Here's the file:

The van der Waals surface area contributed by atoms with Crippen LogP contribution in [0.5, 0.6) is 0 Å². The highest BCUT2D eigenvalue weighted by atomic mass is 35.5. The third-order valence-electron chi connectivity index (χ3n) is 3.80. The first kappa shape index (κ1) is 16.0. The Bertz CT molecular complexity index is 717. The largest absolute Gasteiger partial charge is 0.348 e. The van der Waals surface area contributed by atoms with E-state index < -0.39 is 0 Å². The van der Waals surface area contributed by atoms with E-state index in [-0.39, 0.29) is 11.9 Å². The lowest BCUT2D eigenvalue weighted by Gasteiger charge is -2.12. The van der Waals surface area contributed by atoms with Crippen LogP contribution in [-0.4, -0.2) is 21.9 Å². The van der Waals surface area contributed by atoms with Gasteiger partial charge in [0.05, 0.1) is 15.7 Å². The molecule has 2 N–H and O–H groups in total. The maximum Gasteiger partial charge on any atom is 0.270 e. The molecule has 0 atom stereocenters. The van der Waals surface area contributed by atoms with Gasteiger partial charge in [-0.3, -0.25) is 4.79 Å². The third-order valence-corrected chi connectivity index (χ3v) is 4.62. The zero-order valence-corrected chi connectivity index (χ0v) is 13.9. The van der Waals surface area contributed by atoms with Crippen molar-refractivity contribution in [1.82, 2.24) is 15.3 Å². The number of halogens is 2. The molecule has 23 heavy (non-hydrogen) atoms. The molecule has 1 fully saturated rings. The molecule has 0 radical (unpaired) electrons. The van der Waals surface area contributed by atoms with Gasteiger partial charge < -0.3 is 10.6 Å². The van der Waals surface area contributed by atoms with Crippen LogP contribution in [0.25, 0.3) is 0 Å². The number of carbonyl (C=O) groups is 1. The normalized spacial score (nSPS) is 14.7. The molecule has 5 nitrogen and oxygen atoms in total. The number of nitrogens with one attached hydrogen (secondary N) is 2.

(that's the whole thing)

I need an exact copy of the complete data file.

The van der Waals surface area contributed by atoms with Crippen LogP contribution in [0.5, 0.6) is 0 Å². The highest BCUT2D eigenvalue weighted by atomic mass is 35.5. The third-order valence-electron chi connectivity index (χ3n) is 3.80. The first kappa shape index (κ1) is 16.0. The Bertz CT molecular complexity index is 717. The largest absolute Gasteiger partial charge is 0.348 e. The van der Waals surface area contributed by atoms with E-state index < -0.39 is 0 Å². The van der Waals surface area contributed by atoms with E-state index in [-0.39, 0.29) is 11.9 Å². The lowest BCUT2D eigenvalue weighted by Gasteiger charge is -2.12. The van der Waals surface area contributed by atoms with Crippen LogP contribution in [-0.4, -0.2) is 21.9 Å². The van der Waals surface area contributed by atoms with Gasteiger partial charge in [0.05, 0.1) is 15.7 Å². The molecule has 2 N–H and O–H groups in total. The maximum Gasteiger partial charge on any atom is 0.270 e. The molecule has 0 atom stereocenters. The van der Waals surface area contributed by atoms with Gasteiger partial charge in [-0.3, -0.25) is 4.79 Å². The third-order valence-corrected chi connectivity index (χ3v) is 4.62. The zero-order valence-corrected chi connectivity index (χ0v) is 13.9. The van der Waals surface area contributed by atoms with Crippen molar-refractivity contribution in [1.82, 2.24) is 15.3 Å². The number of halogens is 2. The molecule has 23 heavy (non-hydrogen) atoms. The molecule has 1 fully saturated rings. The molecule has 0 radical (unpaired) electrons. The van der Waals surface area contributed by atoms with Gasteiger partial charge < -0.3 is 10.6 Å². The van der Waals surface area contributed by atoms with Crippen LogP contribution in [0.25, 0.3) is 0 Å². The number of carbonyl (C=O) groups is 1. The normalized spacial score (nSPS) is 14.7. The molecule has 5 nitrogen and oxygen atoms in total. The number of nitrogens with one attached hydrogen (secondary N) is 2.